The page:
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Dx Focus: Quidel RSV/hMPV Test Gets 510(k); Labceutics, Asuragen Partner on BCR-ABL1 Standardization

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Quidel said this week that it has received 510(k) clearance from the US Food and Drug Administration for its Quidel Molecular RSV + hMPV assay for the detection of respiratory syncytial virus and human metapneumovirus.

The assay distinguishes between RSV and hMPV, viruses that cause respiratory infections with very similar symptoms. In general, the Quidel Molecular product line comprises PCR reagent kits for use by molecular diagnostic laboratories with their existing molecular testing infrastructure, such as Life Technologies' Applied Biosystems 7500 Fast Dx thermocycler.

The reagents provide simple transport and refrigerated (non-freezer) storage, convenient workflow, and short time to result, Quidel said. Because they share a common extraction protocol, the RSV + hMPV assay can be batched alongside other Quidel Molecular assays in the same multi-well panel for customized multiplexing capability.

The RSV + hMPV assay launched in Europe shortly after receiving the CE Mark last March. It is Quidel's third molecular PCR assay to receive 510(k) clearance. The company previously received FDA clearance for Quidel Molecular assays for Influenza A+B and hMPV. Quidel also received FDA clearance for its AmpliVue isothermal amplification-based Clostridium difficile assay in December.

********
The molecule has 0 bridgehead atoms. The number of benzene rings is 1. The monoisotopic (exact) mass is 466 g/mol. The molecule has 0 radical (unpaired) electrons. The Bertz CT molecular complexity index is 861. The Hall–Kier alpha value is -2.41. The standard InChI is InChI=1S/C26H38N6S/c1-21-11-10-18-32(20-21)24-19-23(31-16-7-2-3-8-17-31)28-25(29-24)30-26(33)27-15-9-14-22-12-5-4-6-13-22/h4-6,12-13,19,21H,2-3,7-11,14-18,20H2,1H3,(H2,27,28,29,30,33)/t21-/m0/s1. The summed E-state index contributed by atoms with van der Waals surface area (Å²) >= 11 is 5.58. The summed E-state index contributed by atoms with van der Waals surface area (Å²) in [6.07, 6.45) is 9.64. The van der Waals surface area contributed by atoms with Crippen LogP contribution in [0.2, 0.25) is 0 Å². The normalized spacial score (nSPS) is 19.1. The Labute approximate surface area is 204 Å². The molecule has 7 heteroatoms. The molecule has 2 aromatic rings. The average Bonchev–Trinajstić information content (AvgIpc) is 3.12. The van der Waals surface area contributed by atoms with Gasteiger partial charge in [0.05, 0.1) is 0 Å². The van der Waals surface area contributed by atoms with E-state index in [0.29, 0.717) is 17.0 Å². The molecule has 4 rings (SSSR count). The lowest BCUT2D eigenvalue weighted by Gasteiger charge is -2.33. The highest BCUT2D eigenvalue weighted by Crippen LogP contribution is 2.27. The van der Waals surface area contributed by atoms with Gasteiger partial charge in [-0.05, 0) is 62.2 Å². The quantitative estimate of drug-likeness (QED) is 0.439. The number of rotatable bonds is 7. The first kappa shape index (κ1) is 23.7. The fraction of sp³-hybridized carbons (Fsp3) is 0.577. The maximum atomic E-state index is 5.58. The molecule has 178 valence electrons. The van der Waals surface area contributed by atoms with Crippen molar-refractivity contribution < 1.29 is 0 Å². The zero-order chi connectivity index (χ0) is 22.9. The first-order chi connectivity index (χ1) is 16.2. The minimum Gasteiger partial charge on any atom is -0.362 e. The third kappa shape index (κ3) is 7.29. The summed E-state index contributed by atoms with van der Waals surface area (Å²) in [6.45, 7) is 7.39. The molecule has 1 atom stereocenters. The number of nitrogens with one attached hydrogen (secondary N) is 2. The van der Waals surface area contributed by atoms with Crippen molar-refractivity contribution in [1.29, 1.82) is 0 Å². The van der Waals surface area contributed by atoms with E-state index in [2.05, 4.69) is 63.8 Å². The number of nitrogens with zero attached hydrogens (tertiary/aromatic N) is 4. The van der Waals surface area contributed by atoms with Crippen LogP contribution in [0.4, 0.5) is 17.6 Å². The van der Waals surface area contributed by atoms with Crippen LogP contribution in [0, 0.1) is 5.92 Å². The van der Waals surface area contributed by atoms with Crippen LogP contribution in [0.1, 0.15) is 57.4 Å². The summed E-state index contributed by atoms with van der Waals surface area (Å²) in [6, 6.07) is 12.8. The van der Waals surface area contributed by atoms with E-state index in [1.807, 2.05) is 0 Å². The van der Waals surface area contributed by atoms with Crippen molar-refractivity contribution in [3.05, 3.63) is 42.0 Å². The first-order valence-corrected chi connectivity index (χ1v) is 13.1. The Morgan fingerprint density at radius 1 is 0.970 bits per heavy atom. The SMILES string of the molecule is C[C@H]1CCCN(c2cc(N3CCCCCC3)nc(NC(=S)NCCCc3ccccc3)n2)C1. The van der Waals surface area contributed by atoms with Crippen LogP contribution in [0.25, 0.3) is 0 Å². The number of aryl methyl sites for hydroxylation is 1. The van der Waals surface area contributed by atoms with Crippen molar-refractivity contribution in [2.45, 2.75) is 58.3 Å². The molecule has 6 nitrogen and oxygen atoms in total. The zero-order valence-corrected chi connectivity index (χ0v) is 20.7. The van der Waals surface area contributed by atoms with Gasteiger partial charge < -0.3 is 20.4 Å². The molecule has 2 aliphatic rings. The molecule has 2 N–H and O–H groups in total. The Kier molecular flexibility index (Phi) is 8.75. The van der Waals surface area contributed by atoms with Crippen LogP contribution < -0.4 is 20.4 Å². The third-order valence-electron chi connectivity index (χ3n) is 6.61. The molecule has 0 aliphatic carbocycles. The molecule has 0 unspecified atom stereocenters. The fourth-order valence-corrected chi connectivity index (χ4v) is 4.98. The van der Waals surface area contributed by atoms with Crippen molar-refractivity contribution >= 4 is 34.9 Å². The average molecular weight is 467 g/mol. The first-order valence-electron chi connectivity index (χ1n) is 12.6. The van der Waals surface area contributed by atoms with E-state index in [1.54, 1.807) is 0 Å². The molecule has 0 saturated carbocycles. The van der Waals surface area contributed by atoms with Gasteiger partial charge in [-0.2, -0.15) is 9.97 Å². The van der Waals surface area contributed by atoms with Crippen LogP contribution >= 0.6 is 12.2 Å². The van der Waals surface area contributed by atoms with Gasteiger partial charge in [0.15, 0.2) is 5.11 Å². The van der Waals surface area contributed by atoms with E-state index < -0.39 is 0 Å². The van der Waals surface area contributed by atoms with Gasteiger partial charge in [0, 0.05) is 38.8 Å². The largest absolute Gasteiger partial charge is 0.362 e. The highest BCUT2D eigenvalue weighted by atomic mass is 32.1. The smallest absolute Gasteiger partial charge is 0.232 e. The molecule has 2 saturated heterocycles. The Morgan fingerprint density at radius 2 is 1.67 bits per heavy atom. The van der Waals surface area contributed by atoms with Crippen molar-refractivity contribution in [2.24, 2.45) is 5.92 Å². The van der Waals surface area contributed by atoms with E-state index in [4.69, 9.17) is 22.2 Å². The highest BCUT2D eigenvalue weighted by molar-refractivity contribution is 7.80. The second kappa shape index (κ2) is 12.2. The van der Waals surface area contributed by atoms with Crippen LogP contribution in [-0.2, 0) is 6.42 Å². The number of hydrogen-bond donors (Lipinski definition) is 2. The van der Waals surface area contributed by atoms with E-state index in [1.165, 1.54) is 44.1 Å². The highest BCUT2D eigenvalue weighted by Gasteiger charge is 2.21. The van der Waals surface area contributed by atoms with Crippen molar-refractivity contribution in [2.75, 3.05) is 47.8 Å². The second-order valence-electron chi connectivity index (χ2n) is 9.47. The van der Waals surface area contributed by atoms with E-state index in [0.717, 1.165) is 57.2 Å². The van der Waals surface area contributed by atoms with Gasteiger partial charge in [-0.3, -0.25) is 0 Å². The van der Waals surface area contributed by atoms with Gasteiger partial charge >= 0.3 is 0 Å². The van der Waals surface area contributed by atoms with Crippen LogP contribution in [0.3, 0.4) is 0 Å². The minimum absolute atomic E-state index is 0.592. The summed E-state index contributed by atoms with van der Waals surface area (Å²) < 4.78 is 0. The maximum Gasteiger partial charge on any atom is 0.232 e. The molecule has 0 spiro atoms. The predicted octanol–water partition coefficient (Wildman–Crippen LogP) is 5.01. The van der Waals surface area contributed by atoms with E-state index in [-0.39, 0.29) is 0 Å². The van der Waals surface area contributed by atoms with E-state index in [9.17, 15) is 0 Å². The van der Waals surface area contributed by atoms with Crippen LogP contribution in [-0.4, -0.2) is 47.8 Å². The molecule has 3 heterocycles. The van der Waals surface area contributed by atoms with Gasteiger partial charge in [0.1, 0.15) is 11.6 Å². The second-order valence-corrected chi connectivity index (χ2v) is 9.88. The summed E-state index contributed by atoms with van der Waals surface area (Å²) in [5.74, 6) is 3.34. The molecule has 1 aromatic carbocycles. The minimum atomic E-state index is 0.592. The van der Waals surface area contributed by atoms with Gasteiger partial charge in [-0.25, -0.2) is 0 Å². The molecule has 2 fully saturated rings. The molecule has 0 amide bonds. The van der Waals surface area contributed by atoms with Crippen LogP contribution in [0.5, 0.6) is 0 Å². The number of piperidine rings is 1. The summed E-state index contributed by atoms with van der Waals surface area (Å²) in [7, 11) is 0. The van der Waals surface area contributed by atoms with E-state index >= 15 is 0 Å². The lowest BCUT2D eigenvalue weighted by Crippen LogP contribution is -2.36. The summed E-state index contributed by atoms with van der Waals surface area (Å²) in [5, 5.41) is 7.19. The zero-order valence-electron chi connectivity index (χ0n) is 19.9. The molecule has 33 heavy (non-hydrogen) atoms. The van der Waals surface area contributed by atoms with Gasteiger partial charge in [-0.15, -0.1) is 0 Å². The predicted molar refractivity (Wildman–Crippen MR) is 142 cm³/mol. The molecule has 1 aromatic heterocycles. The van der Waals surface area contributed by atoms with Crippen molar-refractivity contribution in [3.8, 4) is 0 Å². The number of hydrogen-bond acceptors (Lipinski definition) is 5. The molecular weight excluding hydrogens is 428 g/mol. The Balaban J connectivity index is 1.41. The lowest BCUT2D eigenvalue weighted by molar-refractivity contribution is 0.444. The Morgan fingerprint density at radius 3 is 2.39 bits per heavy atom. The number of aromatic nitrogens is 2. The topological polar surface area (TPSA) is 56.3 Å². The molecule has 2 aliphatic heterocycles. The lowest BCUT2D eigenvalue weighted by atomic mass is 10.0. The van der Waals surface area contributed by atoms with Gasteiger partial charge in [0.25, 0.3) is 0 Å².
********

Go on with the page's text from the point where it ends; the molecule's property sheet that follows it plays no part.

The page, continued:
Labceutics said this week that it has partnered with Asuragen to conduct an international multi-center quality assurance study on the standardization of BCR-ABL1 quantitative measurements on the International Scale.

The study will assess the inter-laboratory variability of molecular monitoring results in chronic myeloid leukemia patients treated with imatinib or second-generation tyrosine kinase inhibitors. Labceutics will perform, analyze, and report the study and Asuragen will provide analytical reference materials calibrated to the primary international reference standards of the World Health Organization, the BCR-ABL1 ARQ IS Calibrator Panels.

Molecular testing for the BCR-ABL1 fusion gene by real-time qPCR is the most sensitive routine approach for monitoring the response to therapy of patients with CML. In the context of TKI therapies, the technique is most appropriate for patients who have achieved cytogenetic response and can be used to further define specific molecular response levels associated with therapeutic milestones. Harmonization of the various laboratory procedures and reporting methods utilized worldwide is essential to standardize optimal treatment response criteria and facilitate comparison across laboratories and patients, the companies said.

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